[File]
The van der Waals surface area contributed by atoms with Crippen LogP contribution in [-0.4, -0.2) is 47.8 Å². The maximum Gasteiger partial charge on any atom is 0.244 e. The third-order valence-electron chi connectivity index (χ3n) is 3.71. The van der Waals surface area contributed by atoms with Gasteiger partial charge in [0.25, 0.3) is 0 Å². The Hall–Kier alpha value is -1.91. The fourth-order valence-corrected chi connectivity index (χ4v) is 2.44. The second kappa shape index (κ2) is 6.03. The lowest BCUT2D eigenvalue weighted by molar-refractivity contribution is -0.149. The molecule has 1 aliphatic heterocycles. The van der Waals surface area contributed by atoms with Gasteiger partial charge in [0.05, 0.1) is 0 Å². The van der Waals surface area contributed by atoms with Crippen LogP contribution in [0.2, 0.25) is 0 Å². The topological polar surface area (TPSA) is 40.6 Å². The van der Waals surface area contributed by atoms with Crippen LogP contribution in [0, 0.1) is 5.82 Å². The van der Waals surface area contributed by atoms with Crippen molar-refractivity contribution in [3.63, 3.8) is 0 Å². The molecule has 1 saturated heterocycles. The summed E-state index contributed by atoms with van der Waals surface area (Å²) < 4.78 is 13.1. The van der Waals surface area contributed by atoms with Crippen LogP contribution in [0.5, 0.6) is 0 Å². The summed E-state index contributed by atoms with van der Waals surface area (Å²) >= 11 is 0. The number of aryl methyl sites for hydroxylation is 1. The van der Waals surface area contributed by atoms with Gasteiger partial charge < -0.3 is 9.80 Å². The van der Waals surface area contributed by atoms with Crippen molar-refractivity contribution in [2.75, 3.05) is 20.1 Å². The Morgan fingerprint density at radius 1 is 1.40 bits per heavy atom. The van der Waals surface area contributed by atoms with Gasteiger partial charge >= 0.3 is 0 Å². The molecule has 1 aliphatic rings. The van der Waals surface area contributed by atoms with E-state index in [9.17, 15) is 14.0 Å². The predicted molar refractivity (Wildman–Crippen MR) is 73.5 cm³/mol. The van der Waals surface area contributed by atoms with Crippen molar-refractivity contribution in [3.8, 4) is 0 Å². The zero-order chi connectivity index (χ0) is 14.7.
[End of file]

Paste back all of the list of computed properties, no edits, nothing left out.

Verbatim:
The van der Waals surface area contributed by atoms with Crippen LogP contribution in [-0.4, -0.2) is 47.8 Å². The maximum Gasteiger partial charge on any atom is 0.244 e. The third-order valence-electron chi connectivity index (χ3n) is 3.71. The van der Waals surface area contributed by atoms with Gasteiger partial charge in [0.25, 0.3) is 0 Å². The Hall–Kier alpha value is -1.91. The fourth-order valence-corrected chi connectivity index (χ4v) is 2.44. The second kappa shape index (κ2) is 6.03. The lowest BCUT2D eigenvalue weighted by molar-refractivity contribution is -0.149. The molecule has 1 aliphatic heterocycles. The van der Waals surface area contributed by atoms with Gasteiger partial charge in [0.05, 0.1) is 0 Å². The van der Waals surface area contributed by atoms with Crippen LogP contribution in [0.2, 0.25) is 0 Å². The topological polar surface area (TPSA) is 40.6 Å². The van der Waals surface area contributed by atoms with Crippen LogP contribution in [0, 0.1) is 5.82 Å². The van der Waals surface area contributed by atoms with Crippen molar-refractivity contribution in [3.63, 3.8) is 0 Å². The molecule has 1 saturated heterocycles. The summed E-state index contributed by atoms with van der Waals surface area (Å²) < 4.78 is 13.1. The van der Waals surface area contributed by atoms with Crippen LogP contribution in [0.5, 0.6) is 0 Å². The summed E-state index contributed by atoms with van der Waals surface area (Å²) >= 11 is 0. The number of aryl methyl sites for hydroxylation is 1. The van der Waals surface area contributed by atoms with Gasteiger partial charge < -0.3 is 9.80 Å². The van der Waals surface area contributed by atoms with Crippen molar-refractivity contribution in [2.75, 3.05) is 20.1 Å². The Morgan fingerprint density at radius 1 is 1.40 bits per heavy atom. The van der Waals surface area contributed by atoms with Gasteiger partial charge >= 0.3 is 0 Å². The molecule has 1 aliphatic rings. The van der Waals surface area contributed by atoms with E-state index in [9.17, 15) is 14.0 Å². The predicted molar refractivity (Wildman–Crippen MR) is 73.5 cm³/mol. The van der Waals surface area contributed by atoms with Crippen molar-refractivity contribution in [3.8, 4) is 0 Å². The zero-order chi connectivity index (χ0) is 14.7.